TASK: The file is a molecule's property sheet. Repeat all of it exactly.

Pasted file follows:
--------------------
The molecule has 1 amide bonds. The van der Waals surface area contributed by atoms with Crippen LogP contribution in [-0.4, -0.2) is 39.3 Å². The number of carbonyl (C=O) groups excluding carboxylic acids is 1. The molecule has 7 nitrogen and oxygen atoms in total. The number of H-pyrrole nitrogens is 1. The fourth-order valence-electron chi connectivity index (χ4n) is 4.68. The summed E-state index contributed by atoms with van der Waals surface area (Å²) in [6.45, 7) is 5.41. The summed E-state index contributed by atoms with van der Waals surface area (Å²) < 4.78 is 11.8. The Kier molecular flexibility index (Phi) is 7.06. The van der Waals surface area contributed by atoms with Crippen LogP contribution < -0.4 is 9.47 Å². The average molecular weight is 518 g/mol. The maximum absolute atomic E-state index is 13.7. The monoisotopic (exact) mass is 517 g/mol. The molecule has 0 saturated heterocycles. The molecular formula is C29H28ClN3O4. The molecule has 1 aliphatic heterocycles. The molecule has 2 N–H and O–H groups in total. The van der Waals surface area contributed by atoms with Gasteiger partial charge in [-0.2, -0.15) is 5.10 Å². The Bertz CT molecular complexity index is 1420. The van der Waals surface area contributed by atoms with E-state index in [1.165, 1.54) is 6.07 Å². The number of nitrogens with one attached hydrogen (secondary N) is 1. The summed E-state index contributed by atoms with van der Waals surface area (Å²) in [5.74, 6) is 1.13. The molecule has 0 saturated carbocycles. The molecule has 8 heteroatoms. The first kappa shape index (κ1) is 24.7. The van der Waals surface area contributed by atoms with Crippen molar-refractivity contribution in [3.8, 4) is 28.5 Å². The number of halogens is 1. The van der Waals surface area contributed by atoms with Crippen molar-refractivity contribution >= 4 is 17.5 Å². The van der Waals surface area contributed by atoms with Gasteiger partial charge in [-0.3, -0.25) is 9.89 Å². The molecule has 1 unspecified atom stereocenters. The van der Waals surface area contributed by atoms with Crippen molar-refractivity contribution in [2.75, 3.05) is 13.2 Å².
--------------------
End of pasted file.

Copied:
The molecule has 1 amide bonds. The van der Waals surface area contributed by atoms with Crippen LogP contribution in [-0.4, -0.2) is 39.3 Å². The number of carbonyl (C=O) groups excluding carboxylic acids is 1. The molecule has 7 nitrogen and oxygen atoms in total. The number of H-pyrrole nitrogens is 1. The fourth-order valence-electron chi connectivity index (χ4n) is 4.68. The summed E-state index contributed by atoms with van der Waals surface area (Å²) in [6.45, 7) is 5.41. The summed E-state index contributed by atoms with van der Waals surface area (Å²) < 4.78 is 11.8. The Kier molecular flexibility index (Phi) is 7.06. The van der Waals surface area contributed by atoms with Crippen LogP contribution < -0.4 is 9.47 Å². The average molecular weight is 518 g/mol. The maximum absolute atomic E-state index is 13.7. The monoisotopic (exact) mass is 517 g/mol. The molecule has 0 saturated heterocycles. The molecular formula is C29H28ClN3O4. The molecule has 1 aliphatic heterocycles. The molecule has 2 N–H and O–H groups in total. The van der Waals surface area contributed by atoms with Gasteiger partial charge in [-0.2, -0.15) is 5.10 Å². The Bertz CT molecular complexity index is 1420. The van der Waals surface area contributed by atoms with E-state index in [1.165, 1.54) is 6.07 Å². The number of nitrogens with one attached hydrogen (secondary N) is 1. The summed E-state index contributed by atoms with van der Waals surface area (Å²) in [5.74, 6) is 1.13. The molecule has 0 saturated carbocycles. The molecule has 8 heteroatoms. The first kappa shape index (κ1) is 24.7. The van der Waals surface area contributed by atoms with Crippen molar-refractivity contribution in [3.8, 4) is 28.5 Å². The number of halogens is 1. The van der Waals surface area contributed by atoms with Crippen molar-refractivity contribution >= 4 is 17.5 Å². The van der Waals surface area contributed by atoms with Gasteiger partial charge in [-0.3, -0.25) is 9.89 Å². The molecule has 1 unspecified atom stereocenters. The van der Waals surface area contributed by atoms with Crippen molar-refractivity contribution in [2.75, 3.05) is 13.2 Å².